A Political History of National Citizenship and Identity in Italy, 1861-1950

By Sabina Donati | Go to book overview

CHAPTER SEVEN
Fascist Italy’s Colonized, Annexed
and Occupied Territories

Citizenship Policies and Native Populations
in Mussolini’s Roman Empire

Between 1922 and 1943, together with the fascist priority of introducing and strengthening totalitarianism at home, Mussolini’s regime intensified its expansionist foreign policy abroad so as to lead to consolidation and extension of Italian rule over an increasing number of colonized, annexed or occupied territories in Africa (i.e., Eritrea, Somalia, Ethiopia, Libya) as well as in Mediterranean Europe (i.e., the Dodecanese, Albania, France, the Principality of Monaco, Greece and Yugoslavia).

In Chapter Five, concerning citizenship issues vis-à-vis the nonmetropolitan populations of liberal Italy, we explored the civic accommodation of the natives within the Italian state and also discussed the official discourses that were formulated by liberal authorities when thinking and talking about them. As we explained, these debates put particular emphasis on notions of civilization and race within the colonial context as well as making, at times, some references to the myth of ancient Rome and the maritime republics.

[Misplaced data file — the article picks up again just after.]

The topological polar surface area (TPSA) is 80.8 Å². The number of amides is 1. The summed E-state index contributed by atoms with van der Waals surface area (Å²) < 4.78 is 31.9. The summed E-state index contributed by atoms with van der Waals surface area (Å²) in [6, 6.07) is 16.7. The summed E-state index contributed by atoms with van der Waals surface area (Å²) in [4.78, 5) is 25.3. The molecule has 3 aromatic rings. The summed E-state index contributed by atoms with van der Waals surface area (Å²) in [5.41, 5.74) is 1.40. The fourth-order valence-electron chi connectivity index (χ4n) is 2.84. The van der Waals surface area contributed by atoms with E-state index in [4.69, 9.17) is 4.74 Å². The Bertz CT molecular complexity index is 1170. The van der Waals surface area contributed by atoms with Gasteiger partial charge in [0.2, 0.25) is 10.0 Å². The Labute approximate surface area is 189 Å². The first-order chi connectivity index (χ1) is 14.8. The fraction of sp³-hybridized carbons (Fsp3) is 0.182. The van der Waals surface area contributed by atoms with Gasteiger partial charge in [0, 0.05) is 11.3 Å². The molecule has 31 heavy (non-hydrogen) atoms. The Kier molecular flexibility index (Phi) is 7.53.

In this chapter covering the fascist epoch, we follow the same research approach. In particular, we analyze and discuss for the first time the still partially unknown citizenship policies concerning all the populations of Mediterranean Europe under fascist Italy and examine them together with the civic accommodation of the African natives, which, by contrast, has already attracted the attention of scholars of colonial studies.1 In this way, our pages aim not only at providing a more comprehensive picture of the citizenship arrangements introduced in Italian Africa and Mediterranean Europe but also at highlighting continuities and discontinuities with the previous liberal decades. Finally, by focusing on the official

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